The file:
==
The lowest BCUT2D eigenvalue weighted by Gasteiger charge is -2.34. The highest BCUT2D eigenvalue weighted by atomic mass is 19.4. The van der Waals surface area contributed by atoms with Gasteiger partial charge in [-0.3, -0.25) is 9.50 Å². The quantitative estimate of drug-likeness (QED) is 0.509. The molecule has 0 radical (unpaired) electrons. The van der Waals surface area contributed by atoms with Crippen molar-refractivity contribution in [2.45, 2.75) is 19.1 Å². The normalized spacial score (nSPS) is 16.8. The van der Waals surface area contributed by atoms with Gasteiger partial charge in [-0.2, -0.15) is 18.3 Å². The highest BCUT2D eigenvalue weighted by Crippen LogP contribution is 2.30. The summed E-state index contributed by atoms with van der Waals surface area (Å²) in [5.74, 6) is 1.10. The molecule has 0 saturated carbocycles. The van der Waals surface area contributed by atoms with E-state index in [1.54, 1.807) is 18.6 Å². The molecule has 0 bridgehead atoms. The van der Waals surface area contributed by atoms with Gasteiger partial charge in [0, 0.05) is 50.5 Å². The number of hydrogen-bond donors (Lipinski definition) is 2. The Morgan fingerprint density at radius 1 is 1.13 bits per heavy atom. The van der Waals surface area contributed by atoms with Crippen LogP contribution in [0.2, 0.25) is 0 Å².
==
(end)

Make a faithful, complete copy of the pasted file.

The lowest BCUT2D eigenvalue weighted by Gasteiger charge is -2.34. The highest BCUT2D eigenvalue weighted by atomic mass is 19.4. The van der Waals surface area contributed by atoms with Gasteiger partial charge in [-0.3, -0.25) is 9.50 Å². The quantitative estimate of drug-likeness (QED) is 0.509. The molecule has 0 radical (unpaired) electrons. The van der Waals surface area contributed by atoms with Crippen molar-refractivity contribution in [2.45, 2.75) is 19.1 Å². The normalized spacial score (nSPS) is 16.8. The van der Waals surface area contributed by atoms with Gasteiger partial charge in [-0.2, -0.15) is 18.3 Å². The highest BCUT2D eigenvalue weighted by Crippen LogP contribution is 2.30. The summed E-state index contributed by atoms with van der Waals surface area (Å²) in [5.74, 6) is 1.10. The molecule has 0 saturated carbocycles. The van der Waals surface area contributed by atoms with E-state index in [1.54, 1.807) is 18.6 Å². The molecule has 0 bridgehead atoms. The van der Waals surface area contributed by atoms with Gasteiger partial charge in [0, 0.05) is 50.5 Å². The number of hydrogen-bond donors (Lipinski definition) is 2. The Morgan fingerprint density at radius 1 is 1.13 bits per heavy atom. The van der Waals surface area contributed by atoms with Crippen LogP contribution in [0.2, 0.25) is 0 Å².